I always get some kind of compliment when I wear it in public. It’s a kind of badge of honor, I suppose. When I wear it, I know that I am making a statement – and sometimes, when I’ve forgotten that I have it on, the comments I receive from strangers take me by surprise.
Like yesterday. I was checking out at the grocery store, and the guy behind me said, “Yeah, we gotta stick together!” I thought, “Wha…? Huh? Oh, yeah. I’m wearing it today.”
Yep. My “Old Guys Rule” shirt generates a lot of interest – especially when I wear it at youth ministry functions. The kids give me a smiling hard time about it, other (younger) youth leaders snicker, and parents give me a thumbs up.
One of my Board members and I were in a store, saw it, and he bought it for me. When I wore it the next day, he and I had a long conversation about being old guys in youth ministry. (He’s a volunteer youth pastor and has worked as a volunteer in student ministry for 35 years.) We started talking about all “The Old Guy’s Rules” that we have learned in our combined 80 years of youth ministry and how our experience (and age) has radically altered what we do with teenagers.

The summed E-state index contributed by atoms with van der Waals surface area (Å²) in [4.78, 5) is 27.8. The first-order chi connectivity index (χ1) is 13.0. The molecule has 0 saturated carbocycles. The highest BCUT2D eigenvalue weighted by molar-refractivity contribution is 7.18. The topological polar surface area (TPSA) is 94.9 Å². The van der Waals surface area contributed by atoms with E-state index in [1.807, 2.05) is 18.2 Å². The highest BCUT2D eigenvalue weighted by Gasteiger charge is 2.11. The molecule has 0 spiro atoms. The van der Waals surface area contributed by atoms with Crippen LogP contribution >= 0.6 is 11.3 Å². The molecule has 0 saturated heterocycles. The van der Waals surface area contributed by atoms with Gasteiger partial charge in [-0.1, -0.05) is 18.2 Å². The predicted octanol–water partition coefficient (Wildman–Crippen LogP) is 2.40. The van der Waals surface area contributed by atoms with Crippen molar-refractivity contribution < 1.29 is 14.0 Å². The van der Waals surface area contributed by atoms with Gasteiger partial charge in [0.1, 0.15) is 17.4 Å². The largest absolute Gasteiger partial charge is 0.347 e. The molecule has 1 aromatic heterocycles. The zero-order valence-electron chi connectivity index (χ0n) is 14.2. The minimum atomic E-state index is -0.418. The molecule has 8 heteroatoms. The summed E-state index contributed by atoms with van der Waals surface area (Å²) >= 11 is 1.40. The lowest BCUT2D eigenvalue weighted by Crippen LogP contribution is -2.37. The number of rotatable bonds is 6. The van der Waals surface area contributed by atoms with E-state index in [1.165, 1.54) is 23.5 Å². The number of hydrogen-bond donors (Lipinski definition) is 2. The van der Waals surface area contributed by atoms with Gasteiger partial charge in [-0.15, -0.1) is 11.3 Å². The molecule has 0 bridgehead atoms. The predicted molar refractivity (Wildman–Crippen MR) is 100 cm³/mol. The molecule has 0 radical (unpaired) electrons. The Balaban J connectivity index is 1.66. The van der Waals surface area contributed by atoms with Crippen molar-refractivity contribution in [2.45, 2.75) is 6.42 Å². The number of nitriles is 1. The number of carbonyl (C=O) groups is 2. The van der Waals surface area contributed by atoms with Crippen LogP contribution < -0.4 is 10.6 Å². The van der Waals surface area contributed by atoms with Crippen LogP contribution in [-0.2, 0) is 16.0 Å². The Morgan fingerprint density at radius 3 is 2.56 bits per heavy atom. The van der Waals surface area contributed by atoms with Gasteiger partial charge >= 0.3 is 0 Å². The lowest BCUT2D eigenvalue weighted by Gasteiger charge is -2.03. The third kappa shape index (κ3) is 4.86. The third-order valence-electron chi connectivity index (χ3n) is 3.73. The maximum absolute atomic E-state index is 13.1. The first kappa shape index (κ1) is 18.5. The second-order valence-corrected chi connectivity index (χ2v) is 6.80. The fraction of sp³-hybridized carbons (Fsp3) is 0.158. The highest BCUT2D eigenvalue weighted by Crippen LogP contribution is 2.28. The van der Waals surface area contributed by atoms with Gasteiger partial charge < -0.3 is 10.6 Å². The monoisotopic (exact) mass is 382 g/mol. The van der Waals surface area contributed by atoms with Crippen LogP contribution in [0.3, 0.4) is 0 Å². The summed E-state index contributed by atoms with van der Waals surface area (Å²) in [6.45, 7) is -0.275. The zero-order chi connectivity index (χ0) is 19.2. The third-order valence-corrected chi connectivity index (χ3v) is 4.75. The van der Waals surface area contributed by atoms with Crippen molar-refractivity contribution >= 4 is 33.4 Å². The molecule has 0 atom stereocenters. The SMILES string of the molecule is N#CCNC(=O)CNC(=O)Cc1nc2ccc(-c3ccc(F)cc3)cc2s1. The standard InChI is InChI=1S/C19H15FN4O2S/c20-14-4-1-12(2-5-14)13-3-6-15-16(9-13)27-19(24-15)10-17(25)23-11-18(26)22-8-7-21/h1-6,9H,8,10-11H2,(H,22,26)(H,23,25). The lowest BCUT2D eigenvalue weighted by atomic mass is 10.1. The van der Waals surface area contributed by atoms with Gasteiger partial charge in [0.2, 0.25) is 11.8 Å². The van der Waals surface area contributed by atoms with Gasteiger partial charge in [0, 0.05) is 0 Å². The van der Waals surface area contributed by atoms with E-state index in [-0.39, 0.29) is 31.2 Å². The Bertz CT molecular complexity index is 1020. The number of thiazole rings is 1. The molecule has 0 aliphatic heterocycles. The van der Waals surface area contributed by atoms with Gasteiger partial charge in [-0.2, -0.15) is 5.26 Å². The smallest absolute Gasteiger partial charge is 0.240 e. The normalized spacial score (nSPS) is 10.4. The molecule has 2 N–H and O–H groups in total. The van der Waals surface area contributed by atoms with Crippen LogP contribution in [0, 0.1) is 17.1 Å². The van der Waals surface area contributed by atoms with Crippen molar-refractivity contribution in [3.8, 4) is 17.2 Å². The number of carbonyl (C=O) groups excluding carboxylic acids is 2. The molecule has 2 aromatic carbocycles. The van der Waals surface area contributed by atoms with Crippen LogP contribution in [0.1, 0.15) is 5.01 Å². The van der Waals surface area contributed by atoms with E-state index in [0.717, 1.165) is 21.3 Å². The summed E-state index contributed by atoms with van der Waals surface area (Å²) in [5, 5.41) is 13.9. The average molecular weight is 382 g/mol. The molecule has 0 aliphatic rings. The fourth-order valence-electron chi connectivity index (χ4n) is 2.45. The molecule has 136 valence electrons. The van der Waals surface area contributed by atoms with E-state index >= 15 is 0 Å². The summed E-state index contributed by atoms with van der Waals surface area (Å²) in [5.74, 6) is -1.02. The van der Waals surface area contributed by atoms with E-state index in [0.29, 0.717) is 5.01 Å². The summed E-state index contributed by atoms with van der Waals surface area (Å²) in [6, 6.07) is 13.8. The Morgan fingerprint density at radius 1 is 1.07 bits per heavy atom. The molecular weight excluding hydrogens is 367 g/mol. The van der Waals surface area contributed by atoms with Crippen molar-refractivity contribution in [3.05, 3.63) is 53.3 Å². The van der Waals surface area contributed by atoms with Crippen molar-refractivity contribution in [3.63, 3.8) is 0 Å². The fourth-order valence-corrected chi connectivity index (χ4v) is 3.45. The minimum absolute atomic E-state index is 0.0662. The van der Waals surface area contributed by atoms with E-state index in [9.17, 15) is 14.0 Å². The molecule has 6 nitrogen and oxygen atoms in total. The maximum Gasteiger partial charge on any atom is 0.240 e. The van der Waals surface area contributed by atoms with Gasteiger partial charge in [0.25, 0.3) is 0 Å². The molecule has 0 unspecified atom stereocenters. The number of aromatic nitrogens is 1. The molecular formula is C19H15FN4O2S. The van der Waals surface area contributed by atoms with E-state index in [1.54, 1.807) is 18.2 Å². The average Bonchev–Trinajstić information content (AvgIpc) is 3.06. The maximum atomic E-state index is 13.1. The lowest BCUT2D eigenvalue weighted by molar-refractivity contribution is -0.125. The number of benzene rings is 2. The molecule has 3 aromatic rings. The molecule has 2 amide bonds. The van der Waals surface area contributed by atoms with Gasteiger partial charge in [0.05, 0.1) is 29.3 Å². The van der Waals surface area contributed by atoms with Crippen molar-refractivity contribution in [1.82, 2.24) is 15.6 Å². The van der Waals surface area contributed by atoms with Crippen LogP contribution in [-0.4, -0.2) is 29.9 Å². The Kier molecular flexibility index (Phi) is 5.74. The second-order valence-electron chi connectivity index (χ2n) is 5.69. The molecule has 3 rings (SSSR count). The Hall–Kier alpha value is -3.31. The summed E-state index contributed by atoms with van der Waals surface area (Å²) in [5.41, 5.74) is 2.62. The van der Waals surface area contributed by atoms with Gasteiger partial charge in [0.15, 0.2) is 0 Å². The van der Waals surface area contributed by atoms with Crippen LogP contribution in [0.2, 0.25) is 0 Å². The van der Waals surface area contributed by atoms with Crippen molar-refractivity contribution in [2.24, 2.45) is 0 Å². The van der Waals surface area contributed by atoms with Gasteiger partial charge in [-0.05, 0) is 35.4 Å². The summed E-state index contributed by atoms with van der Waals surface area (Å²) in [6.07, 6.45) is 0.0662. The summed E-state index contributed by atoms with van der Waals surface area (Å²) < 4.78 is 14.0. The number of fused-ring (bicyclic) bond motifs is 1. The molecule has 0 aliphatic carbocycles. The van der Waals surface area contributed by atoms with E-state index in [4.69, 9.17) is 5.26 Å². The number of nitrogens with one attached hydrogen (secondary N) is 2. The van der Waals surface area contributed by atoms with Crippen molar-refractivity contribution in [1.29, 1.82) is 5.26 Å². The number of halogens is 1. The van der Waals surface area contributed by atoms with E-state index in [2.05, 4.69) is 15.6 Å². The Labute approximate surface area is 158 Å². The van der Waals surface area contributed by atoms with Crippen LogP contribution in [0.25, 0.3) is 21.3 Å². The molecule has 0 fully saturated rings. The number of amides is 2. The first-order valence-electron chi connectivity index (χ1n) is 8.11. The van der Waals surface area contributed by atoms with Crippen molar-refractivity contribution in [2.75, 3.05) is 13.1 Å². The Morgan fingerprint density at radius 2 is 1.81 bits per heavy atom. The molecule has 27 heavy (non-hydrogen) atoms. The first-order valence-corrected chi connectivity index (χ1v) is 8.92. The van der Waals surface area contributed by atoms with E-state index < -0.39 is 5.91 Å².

Youth ministry has a stereotypical youth leader: someone who is young, talented, and energetic, knows all the latest jokes, wears hip clothes, talks in teen slang, and is a “kid magnet.” I know several youth pastors who fit that description, and I’ve known many more over the decades that I’ve been a youth minister. However, of all the men and women I’ve known that we would describe as stereotypical youth leaders, none are still working with kids. Conversely, all my youth ministry Old Guy friends would probably not have fit the stereotype back in the day.
There is a tremendous need for young people to have seasoned veterans in their lives. They need men and women who have weathered the storms of controversy that youth ministry can create; youth leaders who have survived church battles, broken down busses, suicides, camp food, campus tragedies, and fashion fads. Kids need youthworkers who understand the ebb and flow of ministry and are still looking to the future.
There is incredible value in racking up the years working with teenagers. I know. I’ve been doing this since 1974. I guess that makes me an Old Guy. And, to my young friends, I rule!
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